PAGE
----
Diabetic Foot Pain
Diabetes affects the nerves of the foot
Involvement of nerves is probably the most common complication of diabetes, and 50% of diabetics will experience nerve damage (polyneuropathy) eventually. The approach to diabetes, what is called “pre-diabetes,” can cause the loss of the small nerve fibers in the feet that sense pain, touch, and temperature. By the time diabetes is diagnosed, 10-18% of patients already have nerve damage in their feet. It is most often symmetrical, in both feet, but with continued sensory loss, the nerve problems and the complications that arise from them are prone to rise higher to involve the legs.
Who is at risk for diabetic foot pain?
Nerve damage due to diabetes is related to vascular damage. Every tissue in the body requires oxygenation and this requires an adequate blood supply. The vascular disease from diabetes injures the nerves by affecting the blood supply to them. Therefore, those diabetics with additional cardiovascular disease are at higher risk for diabetic foot pain, specifically:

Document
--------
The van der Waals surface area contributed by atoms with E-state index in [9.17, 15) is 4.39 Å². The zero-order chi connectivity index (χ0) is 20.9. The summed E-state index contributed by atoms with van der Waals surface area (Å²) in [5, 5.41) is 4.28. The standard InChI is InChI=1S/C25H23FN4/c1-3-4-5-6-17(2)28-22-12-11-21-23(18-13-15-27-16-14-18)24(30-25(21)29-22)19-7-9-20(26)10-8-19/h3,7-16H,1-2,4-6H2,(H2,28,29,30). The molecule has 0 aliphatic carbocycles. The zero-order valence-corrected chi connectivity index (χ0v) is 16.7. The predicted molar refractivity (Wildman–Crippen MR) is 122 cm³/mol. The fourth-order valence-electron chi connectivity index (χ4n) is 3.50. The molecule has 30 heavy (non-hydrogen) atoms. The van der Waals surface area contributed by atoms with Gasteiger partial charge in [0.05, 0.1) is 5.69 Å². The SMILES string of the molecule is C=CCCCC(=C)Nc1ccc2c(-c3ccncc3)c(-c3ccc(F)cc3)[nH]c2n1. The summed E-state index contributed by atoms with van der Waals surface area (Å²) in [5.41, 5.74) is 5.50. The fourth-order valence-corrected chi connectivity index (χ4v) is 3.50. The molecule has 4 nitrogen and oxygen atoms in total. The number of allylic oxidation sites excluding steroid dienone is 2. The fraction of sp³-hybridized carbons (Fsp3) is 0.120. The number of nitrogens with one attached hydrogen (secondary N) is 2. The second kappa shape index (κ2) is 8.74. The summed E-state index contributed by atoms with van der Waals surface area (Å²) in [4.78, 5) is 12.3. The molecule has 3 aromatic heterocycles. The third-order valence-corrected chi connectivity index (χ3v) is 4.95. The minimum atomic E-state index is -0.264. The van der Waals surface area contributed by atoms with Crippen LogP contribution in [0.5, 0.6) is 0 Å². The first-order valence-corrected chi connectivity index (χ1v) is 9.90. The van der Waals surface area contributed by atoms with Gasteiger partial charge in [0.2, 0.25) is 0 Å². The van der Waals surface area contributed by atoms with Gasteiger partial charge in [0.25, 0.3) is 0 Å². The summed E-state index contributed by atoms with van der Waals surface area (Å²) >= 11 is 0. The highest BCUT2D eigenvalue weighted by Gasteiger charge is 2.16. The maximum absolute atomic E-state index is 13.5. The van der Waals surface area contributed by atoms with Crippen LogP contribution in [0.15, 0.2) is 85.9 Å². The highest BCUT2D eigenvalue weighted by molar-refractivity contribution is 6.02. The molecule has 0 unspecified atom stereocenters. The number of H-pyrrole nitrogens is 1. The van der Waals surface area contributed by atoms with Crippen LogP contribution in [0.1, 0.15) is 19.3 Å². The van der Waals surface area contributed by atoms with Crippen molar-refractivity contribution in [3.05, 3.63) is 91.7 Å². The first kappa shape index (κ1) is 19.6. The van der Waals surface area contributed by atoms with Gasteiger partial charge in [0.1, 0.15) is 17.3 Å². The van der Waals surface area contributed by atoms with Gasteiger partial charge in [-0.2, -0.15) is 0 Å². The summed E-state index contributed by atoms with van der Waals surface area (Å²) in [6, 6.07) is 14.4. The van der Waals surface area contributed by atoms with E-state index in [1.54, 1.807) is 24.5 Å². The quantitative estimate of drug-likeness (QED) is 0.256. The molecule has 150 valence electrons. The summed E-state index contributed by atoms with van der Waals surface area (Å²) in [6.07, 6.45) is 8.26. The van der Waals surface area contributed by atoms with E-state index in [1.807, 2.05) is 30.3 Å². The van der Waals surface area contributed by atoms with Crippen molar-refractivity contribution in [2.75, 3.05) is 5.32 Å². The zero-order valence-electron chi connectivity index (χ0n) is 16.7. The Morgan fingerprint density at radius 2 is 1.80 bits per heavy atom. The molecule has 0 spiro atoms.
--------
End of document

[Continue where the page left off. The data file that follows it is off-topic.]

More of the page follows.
- Those with high triglycerides
- Obese patients
- Older patients
- Those with hypertension
A global perspective
All of these risk factors should be addressed by the doctors who manage the diabetes, but since all of these put patients further at risk for the vascular disease that can complicate their diabetes, the greatest overriding risk–and the first and foremost risk to address–is the poor sugar control that partners negatively with the vascular disease. Seeing all of these contributions together is the proper way to evaluate and address diabetic foot pain.